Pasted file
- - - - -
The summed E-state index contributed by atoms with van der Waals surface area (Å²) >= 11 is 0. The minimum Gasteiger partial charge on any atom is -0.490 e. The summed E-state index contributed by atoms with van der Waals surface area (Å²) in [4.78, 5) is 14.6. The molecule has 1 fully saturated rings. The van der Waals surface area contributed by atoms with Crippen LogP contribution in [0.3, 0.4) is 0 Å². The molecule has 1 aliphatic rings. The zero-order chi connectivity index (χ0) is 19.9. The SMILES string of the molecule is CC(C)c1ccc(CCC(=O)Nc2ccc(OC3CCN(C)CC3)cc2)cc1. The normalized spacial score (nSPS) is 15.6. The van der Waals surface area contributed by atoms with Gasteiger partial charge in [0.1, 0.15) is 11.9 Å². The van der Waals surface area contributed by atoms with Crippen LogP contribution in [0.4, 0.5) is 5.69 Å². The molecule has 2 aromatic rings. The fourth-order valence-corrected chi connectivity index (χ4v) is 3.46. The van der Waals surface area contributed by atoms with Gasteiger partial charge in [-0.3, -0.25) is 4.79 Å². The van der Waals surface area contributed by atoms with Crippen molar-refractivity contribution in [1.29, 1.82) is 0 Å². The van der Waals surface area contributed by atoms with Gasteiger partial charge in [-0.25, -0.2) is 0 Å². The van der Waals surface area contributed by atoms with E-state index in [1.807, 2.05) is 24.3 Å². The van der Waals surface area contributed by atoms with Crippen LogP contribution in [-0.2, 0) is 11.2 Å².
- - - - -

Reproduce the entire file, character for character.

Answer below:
The summed E-state index contributed by atoms with van der Waals surface area (Å²) >= 11 is 0. The minimum Gasteiger partial charge on any atom is -0.490 e. The summed E-state index contributed by atoms with van der Waals surface area (Å²) in [4.78, 5) is 14.6. The molecule has 1 fully saturated rings. The van der Waals surface area contributed by atoms with Crippen LogP contribution in [0.3, 0.4) is 0 Å². The molecule has 1 aliphatic rings. The zero-order chi connectivity index (χ0) is 19.9. The SMILES string of the molecule is CC(C)c1ccc(CCC(=O)Nc2ccc(OC3CCN(C)CC3)cc2)cc1. The normalized spacial score (nSPS) is 15.6. The van der Waals surface area contributed by atoms with Gasteiger partial charge in [0.1, 0.15) is 11.9 Å². The van der Waals surface area contributed by atoms with Crippen LogP contribution in [0.4, 0.5) is 5.69 Å². The molecule has 2 aromatic rings. The fourth-order valence-corrected chi connectivity index (χ4v) is 3.46. The van der Waals surface area contributed by atoms with Gasteiger partial charge in [-0.3, -0.25) is 4.79 Å². The van der Waals surface area contributed by atoms with Crippen molar-refractivity contribution in [1.29, 1.82) is 0 Å². The van der Waals surface area contributed by atoms with Gasteiger partial charge in [-0.25, -0.2) is 0 Å². The van der Waals surface area contributed by atoms with E-state index in [1.807, 2.05) is 24.3 Å². The van der Waals surface area contributed by atoms with Crippen LogP contribution in [-0.2, 0) is 11.2 Å².